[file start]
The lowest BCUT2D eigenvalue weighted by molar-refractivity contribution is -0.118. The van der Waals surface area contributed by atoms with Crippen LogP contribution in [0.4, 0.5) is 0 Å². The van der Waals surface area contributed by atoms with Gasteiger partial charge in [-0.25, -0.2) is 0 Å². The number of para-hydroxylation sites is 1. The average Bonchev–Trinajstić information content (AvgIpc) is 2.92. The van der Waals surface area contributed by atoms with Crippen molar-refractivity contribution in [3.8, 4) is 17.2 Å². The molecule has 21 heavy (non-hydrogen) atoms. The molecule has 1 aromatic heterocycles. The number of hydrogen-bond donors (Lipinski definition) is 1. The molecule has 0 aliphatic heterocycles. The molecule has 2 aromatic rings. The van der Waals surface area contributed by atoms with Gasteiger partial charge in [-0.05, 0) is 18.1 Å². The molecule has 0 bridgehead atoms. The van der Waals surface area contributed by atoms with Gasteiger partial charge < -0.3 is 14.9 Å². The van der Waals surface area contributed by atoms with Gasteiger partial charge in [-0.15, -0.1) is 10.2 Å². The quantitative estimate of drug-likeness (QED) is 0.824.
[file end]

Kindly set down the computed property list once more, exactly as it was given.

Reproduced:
The lowest BCUT2D eigenvalue weighted by molar-refractivity contribution is -0.118. The van der Waals surface area contributed by atoms with Crippen LogP contribution in [0.4, 0.5) is 0 Å². The van der Waals surface area contributed by atoms with Gasteiger partial charge in [-0.25, -0.2) is 0 Å². The number of para-hydroxylation sites is 1. The average Bonchev–Trinajstić information content (AvgIpc) is 2.92. The van der Waals surface area contributed by atoms with Crippen molar-refractivity contribution in [3.8, 4) is 17.2 Å². The molecule has 21 heavy (non-hydrogen) atoms. The molecule has 1 aromatic heterocycles. The number of hydrogen-bond donors (Lipinski definition) is 1. The molecule has 0 aliphatic heterocycles. The molecule has 2 aromatic rings. The van der Waals surface area contributed by atoms with Gasteiger partial charge in [-0.05, 0) is 18.1 Å². The molecule has 0 bridgehead atoms. The van der Waals surface area contributed by atoms with Gasteiger partial charge < -0.3 is 14.9 Å². The van der Waals surface area contributed by atoms with Gasteiger partial charge in [-0.15, -0.1) is 10.2 Å². The quantitative estimate of drug-likeness (QED) is 0.824.